The Long War, Part Three / how it broke out

The prelude to the war

We have to tell how Erdődy Tamás aka Toma Bakač Erdedi was defeated at Petrinja on 19 July 1592. As it was, Pasha Hasszán Telli (Deli) of Bosnia had launched several bigger assaults in 1591 against the Croatian part of the Borderland. The number of his army has been quite larger than a usual raiding unit and he has also brought cannons along. Violating the Truce of Edirne, he had taken several castles.

Sultan Murad III ordered him at the beginning of 1592 not to harrass the Hungarians and the Croatians but Hasszán ignored it and launched an army against the Croatian part of the Borderland. He has taken Hrasztovica by April and he forced the strong Bihács Castle’s guards to surrender in June.
Bihács castle Photo:
The Habsburg Court was upset and protested against the violation of the Truce. They said they would not send the “usual” annual gift (tax) to the Sultan unless the castles were given back. Hearing this, Pasha Mehmed of Buda reacted like this:
„A Mosque has been built in Bihács Castle where prayers are constantly being offered for the good health of the Almighty Sultan so it is an impossible thing to return it to the Christians.”
The Fethija mosque in Bihács (Photo: Julian Nyča)
Right after this, the Ottomans built a new fort between the Kulpa and the Petrinjcia Rivers and called it Yeni Hisar (Újvár / New Castle) and also named it Petrinja Castle. Ban (Duke) Erdődy Tamás of Croatia-Slavonia set out with his 3,000-3,500 men to destroy it. The military clash took place not far from Petrinja, at Brest on 19 July.
The two armies were separated by the river. At first, the Ottoman infantry crossed the river on a bridge and they were joined by the cavalrymen. The Hungarian-Croatian troops could not stop the abrupt attack and the Ottoman cavalry made them flee.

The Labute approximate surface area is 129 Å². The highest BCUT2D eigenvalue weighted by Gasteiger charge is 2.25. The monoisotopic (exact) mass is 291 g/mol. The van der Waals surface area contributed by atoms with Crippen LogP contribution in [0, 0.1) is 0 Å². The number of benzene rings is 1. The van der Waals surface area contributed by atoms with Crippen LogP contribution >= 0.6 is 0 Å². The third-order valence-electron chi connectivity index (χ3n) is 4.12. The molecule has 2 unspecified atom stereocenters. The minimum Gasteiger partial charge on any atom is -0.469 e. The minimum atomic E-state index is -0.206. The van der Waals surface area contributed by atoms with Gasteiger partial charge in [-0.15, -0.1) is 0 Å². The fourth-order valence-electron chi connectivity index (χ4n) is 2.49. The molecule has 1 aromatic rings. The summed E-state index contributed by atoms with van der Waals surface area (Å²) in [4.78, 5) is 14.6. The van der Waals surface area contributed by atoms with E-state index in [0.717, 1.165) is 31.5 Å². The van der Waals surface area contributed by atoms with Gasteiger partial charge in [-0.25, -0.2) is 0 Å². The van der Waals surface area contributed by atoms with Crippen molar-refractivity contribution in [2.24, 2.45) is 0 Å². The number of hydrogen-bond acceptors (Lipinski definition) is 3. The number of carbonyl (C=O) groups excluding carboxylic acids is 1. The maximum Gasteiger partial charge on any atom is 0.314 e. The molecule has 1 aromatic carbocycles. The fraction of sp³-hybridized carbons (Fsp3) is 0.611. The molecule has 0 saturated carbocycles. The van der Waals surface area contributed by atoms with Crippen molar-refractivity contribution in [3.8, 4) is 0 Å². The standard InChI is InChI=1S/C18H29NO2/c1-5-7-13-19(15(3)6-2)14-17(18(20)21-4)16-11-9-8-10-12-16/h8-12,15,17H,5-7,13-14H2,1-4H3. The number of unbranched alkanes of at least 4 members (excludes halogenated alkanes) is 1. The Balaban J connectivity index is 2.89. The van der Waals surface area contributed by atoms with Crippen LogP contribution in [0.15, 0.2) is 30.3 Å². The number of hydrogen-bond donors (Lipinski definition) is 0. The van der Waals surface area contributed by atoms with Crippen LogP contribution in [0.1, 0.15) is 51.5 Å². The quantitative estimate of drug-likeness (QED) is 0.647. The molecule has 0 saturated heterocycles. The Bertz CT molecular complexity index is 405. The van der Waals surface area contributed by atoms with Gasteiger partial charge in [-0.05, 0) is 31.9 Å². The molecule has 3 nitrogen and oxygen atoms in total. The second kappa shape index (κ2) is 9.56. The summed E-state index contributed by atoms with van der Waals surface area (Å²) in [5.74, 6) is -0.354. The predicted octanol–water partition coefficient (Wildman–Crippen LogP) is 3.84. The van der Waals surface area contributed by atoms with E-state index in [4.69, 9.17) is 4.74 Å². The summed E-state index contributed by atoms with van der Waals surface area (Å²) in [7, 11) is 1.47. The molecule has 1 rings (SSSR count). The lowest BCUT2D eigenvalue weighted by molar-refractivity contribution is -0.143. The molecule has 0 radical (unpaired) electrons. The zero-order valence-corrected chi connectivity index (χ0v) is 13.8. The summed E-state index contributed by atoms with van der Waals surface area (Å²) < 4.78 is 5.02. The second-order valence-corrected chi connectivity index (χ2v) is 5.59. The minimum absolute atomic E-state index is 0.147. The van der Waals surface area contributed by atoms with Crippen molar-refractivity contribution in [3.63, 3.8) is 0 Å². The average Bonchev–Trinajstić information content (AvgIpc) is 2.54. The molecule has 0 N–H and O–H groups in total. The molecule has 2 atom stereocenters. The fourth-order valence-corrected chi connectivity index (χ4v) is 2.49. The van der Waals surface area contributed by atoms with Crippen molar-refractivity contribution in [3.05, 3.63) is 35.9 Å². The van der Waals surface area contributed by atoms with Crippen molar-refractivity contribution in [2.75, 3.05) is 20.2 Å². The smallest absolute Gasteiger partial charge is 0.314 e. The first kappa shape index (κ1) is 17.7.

Erdődy lost about 600 men and Hasszán, instead of getting punished by the Sultan, received joyful acknowledgement from the Sublime Port.
Duke Erdődy
Of course, Hasszán tried to describe his actions as if he had been just rightfully defending himself. He claimed that he had taken Bihács Castle without using cannons because there was no resistance. The Pasha had high supporters near to the sultan so he was always able to avoid punishment. As it turned out, his attacks resulted in a major military conflict that was rapidly growing. Eventually, he was the one who caused the outbreak of the 15-Year War with his renewed attack in the following year.

The first stage of the war

The Battle of Sziszek / Sisak in 1593

Begler Bey Telli Hasszán of Bosnia had a fixed idea, he wanted to take Sziszek / Sisak Castle which is 48 km from Zagreb as the bird flies. He launched his third attack against the Borderland of Hungary at the Croatian-Slavonian lands in June 1593. His main objective, like in 1591, was taking this important Borderland fort at the swampy confluence of the Száva and the Kupa, and the Odra rivers. Although he could not take it during the previous year, he did occupy another fort, Bihács / Bihac Castle that inspired him. As we could see, he had already beaten the army of Bán (Duke) Erdődy Tamás and hastily built a palisade fort at Petrija.